Tag Archives: history

Media archaeology with dirty hands: Mattern (2017), Code and Clay, Data and Dirt

  • Mattern, S. (2017). Code and clay, data and dirt: Five thousand years of urban media. U of Minnesota Press.

This is an exemplary introduction chapter for many reasons, and one of things I admire most about it is the tone: it’s critical of the “smart cities” memeplex, without a doubt – framing the book’s project as, in part, asking ‘how the quantifiable aspects of urbanity come to delimit our conception of what an “ideal” (productive? liveable? resilient?) city can be’ (p. x) – but it’s not at all strident or hectoring, which is something I’d like to emulate going forward (having realised that a legacy of my early socialisation in toxic masculinity is a tendency to be a bit fighty and prolix in my academic and critical writing).

Also admirable is the deftness with which Mattern scopes out and targets the disciplinary project at hand: the targets, as hinted above, are urbanists, futurists, civic planners and politicians, and their tendency to sell the latest Next Big Thing as a paradigmatic and innovative shift in the very conception of the urban, when in fact for the most part it’s usually a reinvention or iteration of something almost as old as the notion of the city itself.

‘Recognising the “deep time” of urban mediation, urban historians will ideally be incentivised to reevaluate their prevailing theories about the birth of cities, which ten to privilege economic explanations for urbanisation, and to pay greater attention to the central role played by media and communication in urban history.’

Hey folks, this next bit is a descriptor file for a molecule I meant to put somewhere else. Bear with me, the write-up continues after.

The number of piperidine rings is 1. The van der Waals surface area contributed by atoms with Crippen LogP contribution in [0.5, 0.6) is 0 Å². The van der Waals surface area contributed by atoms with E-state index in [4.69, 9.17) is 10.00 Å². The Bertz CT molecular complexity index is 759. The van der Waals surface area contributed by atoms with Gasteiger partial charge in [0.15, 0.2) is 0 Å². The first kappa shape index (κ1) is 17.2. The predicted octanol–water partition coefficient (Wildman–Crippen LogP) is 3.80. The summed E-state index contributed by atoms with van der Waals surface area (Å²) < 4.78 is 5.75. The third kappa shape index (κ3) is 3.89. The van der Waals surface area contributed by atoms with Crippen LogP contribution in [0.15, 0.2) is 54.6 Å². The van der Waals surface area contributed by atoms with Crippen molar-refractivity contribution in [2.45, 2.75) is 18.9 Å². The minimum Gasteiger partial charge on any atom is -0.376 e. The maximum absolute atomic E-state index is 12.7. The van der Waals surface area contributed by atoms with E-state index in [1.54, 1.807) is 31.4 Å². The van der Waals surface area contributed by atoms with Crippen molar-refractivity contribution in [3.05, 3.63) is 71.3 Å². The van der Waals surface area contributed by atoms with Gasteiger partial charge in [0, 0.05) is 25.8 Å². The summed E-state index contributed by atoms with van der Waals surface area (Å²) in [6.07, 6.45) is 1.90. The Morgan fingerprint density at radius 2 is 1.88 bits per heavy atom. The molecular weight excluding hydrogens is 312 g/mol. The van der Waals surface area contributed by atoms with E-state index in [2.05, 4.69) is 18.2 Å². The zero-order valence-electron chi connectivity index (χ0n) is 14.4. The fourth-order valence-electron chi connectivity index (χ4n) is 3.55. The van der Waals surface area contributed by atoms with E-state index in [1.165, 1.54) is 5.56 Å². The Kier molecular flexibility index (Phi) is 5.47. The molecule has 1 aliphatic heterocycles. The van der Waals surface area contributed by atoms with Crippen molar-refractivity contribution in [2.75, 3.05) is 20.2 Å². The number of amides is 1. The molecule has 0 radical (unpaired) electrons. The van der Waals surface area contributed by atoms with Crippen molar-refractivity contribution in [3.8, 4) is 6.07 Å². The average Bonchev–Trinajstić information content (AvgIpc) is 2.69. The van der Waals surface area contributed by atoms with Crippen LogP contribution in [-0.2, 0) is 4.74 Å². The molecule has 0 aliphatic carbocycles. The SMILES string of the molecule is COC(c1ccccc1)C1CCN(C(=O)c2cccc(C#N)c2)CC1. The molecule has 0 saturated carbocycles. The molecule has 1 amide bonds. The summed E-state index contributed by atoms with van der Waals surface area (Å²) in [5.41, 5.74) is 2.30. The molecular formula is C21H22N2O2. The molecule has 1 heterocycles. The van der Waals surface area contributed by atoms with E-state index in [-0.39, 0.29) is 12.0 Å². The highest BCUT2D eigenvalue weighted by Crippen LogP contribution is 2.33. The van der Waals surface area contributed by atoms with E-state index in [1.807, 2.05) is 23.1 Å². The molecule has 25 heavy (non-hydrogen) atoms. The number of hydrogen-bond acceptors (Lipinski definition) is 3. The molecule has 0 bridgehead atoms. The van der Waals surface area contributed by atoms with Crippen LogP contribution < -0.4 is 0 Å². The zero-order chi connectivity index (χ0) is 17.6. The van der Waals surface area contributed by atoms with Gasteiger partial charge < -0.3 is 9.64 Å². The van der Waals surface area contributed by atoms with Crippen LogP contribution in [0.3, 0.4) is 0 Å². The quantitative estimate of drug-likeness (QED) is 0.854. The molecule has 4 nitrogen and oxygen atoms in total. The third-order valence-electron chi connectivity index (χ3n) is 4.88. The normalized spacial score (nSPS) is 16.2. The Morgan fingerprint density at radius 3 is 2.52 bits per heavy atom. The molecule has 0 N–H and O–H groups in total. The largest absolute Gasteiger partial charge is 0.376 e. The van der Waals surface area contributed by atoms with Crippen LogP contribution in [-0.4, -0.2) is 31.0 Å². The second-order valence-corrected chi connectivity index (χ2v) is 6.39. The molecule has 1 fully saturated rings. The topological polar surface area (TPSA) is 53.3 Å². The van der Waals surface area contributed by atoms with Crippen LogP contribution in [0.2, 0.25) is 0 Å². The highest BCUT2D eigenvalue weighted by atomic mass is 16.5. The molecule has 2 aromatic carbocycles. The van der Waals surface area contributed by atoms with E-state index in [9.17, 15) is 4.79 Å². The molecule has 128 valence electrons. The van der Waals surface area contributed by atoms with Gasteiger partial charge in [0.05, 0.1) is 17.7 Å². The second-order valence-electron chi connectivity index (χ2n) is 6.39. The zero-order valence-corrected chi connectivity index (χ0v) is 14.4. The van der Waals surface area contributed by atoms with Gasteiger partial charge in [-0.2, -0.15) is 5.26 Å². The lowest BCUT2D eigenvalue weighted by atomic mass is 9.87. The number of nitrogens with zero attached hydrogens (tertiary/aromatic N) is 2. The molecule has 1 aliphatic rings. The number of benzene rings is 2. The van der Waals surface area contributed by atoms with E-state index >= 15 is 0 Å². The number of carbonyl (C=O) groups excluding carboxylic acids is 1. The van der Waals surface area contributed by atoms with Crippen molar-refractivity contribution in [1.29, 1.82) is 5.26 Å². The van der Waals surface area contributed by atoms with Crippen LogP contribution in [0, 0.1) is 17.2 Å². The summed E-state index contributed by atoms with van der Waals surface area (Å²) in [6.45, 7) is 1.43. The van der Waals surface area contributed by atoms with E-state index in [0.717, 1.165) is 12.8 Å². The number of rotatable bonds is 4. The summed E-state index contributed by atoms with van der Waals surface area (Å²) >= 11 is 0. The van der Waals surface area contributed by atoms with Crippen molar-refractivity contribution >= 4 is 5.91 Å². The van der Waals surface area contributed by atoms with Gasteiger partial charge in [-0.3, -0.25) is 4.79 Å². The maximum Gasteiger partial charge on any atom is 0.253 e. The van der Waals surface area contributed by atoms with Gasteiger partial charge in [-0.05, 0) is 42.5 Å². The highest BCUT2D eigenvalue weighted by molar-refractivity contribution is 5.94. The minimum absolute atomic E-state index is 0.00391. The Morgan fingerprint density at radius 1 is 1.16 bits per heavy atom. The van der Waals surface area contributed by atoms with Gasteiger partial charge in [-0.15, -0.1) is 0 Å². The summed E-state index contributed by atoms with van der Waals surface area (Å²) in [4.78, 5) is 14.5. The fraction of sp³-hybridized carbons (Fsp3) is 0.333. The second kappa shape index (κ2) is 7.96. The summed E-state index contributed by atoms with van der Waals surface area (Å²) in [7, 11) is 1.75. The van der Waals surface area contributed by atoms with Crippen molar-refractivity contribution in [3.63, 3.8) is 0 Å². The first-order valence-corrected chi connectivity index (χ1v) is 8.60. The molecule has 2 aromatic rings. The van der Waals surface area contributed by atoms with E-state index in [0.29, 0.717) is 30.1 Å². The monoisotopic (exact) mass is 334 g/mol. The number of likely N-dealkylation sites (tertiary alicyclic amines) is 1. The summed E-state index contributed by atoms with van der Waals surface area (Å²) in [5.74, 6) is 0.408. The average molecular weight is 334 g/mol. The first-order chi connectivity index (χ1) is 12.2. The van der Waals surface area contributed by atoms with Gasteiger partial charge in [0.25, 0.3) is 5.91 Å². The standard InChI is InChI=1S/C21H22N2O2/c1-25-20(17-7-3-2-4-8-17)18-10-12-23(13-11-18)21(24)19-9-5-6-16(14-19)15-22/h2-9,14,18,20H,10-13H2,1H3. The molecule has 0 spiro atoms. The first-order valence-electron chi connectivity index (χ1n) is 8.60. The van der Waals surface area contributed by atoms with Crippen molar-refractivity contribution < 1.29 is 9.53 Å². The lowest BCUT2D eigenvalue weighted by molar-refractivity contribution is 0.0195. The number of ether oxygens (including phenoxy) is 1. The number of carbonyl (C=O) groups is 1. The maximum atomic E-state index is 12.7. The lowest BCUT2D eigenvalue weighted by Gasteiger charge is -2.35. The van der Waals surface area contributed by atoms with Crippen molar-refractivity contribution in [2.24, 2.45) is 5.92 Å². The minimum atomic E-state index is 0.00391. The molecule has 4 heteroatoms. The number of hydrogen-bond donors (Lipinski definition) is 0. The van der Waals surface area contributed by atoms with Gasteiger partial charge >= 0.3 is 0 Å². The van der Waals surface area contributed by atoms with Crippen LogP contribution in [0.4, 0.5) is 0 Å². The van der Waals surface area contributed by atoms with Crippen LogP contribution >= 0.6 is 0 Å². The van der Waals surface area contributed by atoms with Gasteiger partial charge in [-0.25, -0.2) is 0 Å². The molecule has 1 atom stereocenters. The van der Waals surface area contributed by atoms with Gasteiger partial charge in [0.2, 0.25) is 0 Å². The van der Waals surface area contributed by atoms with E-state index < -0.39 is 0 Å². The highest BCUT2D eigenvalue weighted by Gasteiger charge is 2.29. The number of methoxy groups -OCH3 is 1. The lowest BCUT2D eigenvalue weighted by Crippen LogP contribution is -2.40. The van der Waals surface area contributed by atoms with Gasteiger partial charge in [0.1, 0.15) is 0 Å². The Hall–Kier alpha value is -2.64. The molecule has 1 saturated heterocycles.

(p. xxv)

It is one of the responsibilities of ‘urban and architectural designers and engineers of all stripes […] to make provisions for a layering of communicative infrastructures old and new, made of both ether and ore, data and dirt’.

(p. xxvi)

Most important to my own work, however, is Mattern’s patient delineation of a media archaeology that takes the “archaeology” part seriously. So it’s not an archaeology in the Foucauldian sense, or at least not exclusively so – but nor is it the processual archaeology of yore, obsessed with its own fantasies of scientism, nor the romanticised (and often orientalist or otherwise othering) form that all too easily ends up as fuel for theme parks and/or dubious nationalistic heritage narratives. But it is figuratively and literally about the excavation of media, about digging up and digging around the media of the past:

‘An archaeological sensibility prompts us to shift our focus from ‘real-time’ data-streams and various speculative ‘futures’ […] toward the longue durée within which those presents and futures take shape.’

(p. xxvii)